(Hi folks– sorry for the late Weekends with Womack post; technical difficulties down under. Thanks for your patience. Now to the post…)
We use a lot of words to describe large (or large-ish) bodies:
For instance: fat, plump, hefty, bulky, rotund, pudgy, chunky, portly, heavyset, stout—I found 46 synonyms here. Roly-poly may be my favorite one.
Here’s one I don’t think we should use anymore:
Why not? In some ways, “obese” seems less pejorative and less judge-y than those other words. In fact, it’s really just a clinical word, with a precise definition; nothing to be upset about. Most adults with a BMI of 30 or higher are considered obese by medical definition. It’s also easy to determine when it applies. I can weigh myself, measure my height, consult my handy BMI chart (like the one below) and determine reasonably accurately my BMI.
So why do I think it’s a bad word? Two types of reasons, one scientific and one ethical.
The scientific reasons to get rid of “obese/obesity”: the term “obesity” applies to anyone with a BMI of 30 or higher. But why does medicine and public health use this term? The main idea is that if you are obese, you are in a medically deficient state that needs addressing. In particular, you are at increased risk of developing type 2 diabetes, heart disease, some cancers, orthopedic problems, sleep apnea, and some reproductive problems, among other things. Some of these conditions are potentially life-threatening, so losing weight and becoming non-obese is a compelling health goal. That’s the story.
But is it true? No, not as stated above. Not all BMI numbers 30 and above are created equal. In a widely-cited 2013 study, Katherine Flegal and her co-authors found that people with BMIs 30—35 did not have a higher risk of death than people with BMIs in the 18.5—24 range (called the normal range). Higher risks of death were documented in BMI ranges above 35. And lower risks of death were documented for those in the “overweight” range—25—29.
This news was not taken well; medical and public health professionals unleashed vitriolic criticisms. A Nature article on the topic discussed the problem here:
The result seemed to counter decades of advice to avoid even modest weight gain, provoking coverage in most major news outlets — and a hostile backlash from some public-health experts. “This study is really a pile of rubbish, and no one should waste their time reading it,” said Walter Willett, a leading nutrition and epidemiology researcher at the Harvard school, in a radio interview. Willett later organized the Harvard symposium — where speakers lined up to critique Flegal’s study — to counteract that coverage and highlight what he and his colleagues saw as problems with the paper. “The Flegal paper was so flawed, so misleading, and so confusing to so many people, we thought it really would be important to dig down more deeply,” Willett says.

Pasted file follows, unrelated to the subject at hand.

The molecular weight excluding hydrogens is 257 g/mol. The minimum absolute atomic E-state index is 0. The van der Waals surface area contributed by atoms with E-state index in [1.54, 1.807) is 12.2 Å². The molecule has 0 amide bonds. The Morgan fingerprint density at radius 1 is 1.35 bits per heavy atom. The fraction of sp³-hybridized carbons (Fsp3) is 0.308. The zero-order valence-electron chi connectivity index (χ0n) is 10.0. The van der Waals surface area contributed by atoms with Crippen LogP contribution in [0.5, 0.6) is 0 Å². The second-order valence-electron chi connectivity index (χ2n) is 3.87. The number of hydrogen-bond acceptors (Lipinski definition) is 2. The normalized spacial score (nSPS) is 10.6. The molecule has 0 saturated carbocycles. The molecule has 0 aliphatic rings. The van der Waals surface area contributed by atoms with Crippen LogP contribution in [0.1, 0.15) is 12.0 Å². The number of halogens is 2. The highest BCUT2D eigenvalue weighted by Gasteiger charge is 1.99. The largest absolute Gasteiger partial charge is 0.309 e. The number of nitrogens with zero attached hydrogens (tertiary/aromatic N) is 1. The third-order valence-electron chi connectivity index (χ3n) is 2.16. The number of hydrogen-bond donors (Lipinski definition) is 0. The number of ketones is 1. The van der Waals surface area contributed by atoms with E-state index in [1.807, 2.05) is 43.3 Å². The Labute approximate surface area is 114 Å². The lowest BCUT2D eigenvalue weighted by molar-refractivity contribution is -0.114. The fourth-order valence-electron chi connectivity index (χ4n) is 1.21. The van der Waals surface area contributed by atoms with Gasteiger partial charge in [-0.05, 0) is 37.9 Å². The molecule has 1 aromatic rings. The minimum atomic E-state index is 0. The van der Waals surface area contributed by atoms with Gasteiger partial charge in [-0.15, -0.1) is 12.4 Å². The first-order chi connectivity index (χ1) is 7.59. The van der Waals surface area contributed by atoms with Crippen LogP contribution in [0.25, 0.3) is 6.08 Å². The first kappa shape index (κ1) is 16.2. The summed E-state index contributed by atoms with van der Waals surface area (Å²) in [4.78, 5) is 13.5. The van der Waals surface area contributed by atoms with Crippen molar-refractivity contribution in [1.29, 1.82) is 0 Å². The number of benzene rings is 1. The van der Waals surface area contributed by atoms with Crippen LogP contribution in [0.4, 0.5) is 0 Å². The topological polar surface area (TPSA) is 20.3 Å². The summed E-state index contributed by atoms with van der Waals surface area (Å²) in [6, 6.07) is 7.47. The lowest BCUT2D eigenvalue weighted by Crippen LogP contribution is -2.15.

But in fact Flegal’s results have been duplicated and even extended to show that “obesity” just isn’t a useful word to refer to a medical condition. In this article, Ann Barnes cites US data that shows that weight affects life expectancy differently in white women and black women—for black women, weight isn’t a risk factor until a BMI of 40 is reached, vs. a BMI of 30 for white women.
There is a lot more data out there showing that what we call “obesity” is not one category at all—it is a range of different categories that apply differently to groups depending on age, race, ethnicity, gender, income, geographic location, etc. One size-name simply doesn’t fit all.
There’s more to say about this (there’s always more to say…) but I’ll now turn to the ethical reasons not to use the terms “obese” or “obesity”. My friend Stacy co-wrote this fantastic article about the socio-political meanings that have been attached to the term “obesity”, and I quote from their article below:
In this… social and political sense, obesity is associated with powerful negatives, stemming from both long-standing prejudice and recent public health framing. These include epidemic threat, devastating impending costs, tragedy (particularly children routinely dying before their parents), as well as poor character in obese individuals, who are frequently implied to be lazy, to lack willpower, to be greedy, or to shirk personal responsibility. This view is used to legitimize the well-documented discrimination experienced by heavier people, especially women, particularly younger women and girls. For people above normal weight, then, public discussion of obesity is fraught.
Obesity in the sociopolitical sense also became institutionalized fairly rapidly in universities and governments in the late 20th century. There are now obesity strategies, government departments responsible for obesity, obesity handbooks, professorial chairs, university research centers, websites, Twitter feeds, and advocacy groups with the word obesity in their titles. So obesity as an amorphous but potent social and political concept now raises the stakes in many settings, engendering blame, inducing strong feelings, and providing the focus for many people’s professional roles and identities.
In short, shouting “obesity” in a crowded doctor’s office raises alarms, brings on waves of shame, provokes stern and dire warnings, and puts everyone on notice: Something. Must. Be. Done. Now. But maybe nothing needs to be done. Or maybe something does need to be done, but what that is will vary a lot, depending on a bunch of complex factors. It’s not a uniform call to lose weight, come what may.
I know, we can’t solve these problems just by getting rid of the words. But getting rid of them would be a step towards acknowledging that the story about weight, health, and illness is a very complex one, and using “obese/obesity” confuses us, misleads us, shames us and blames us. So let’s get rid of it. When we need to talk about people’s weight, there are lots of other words around—let’s use them instead.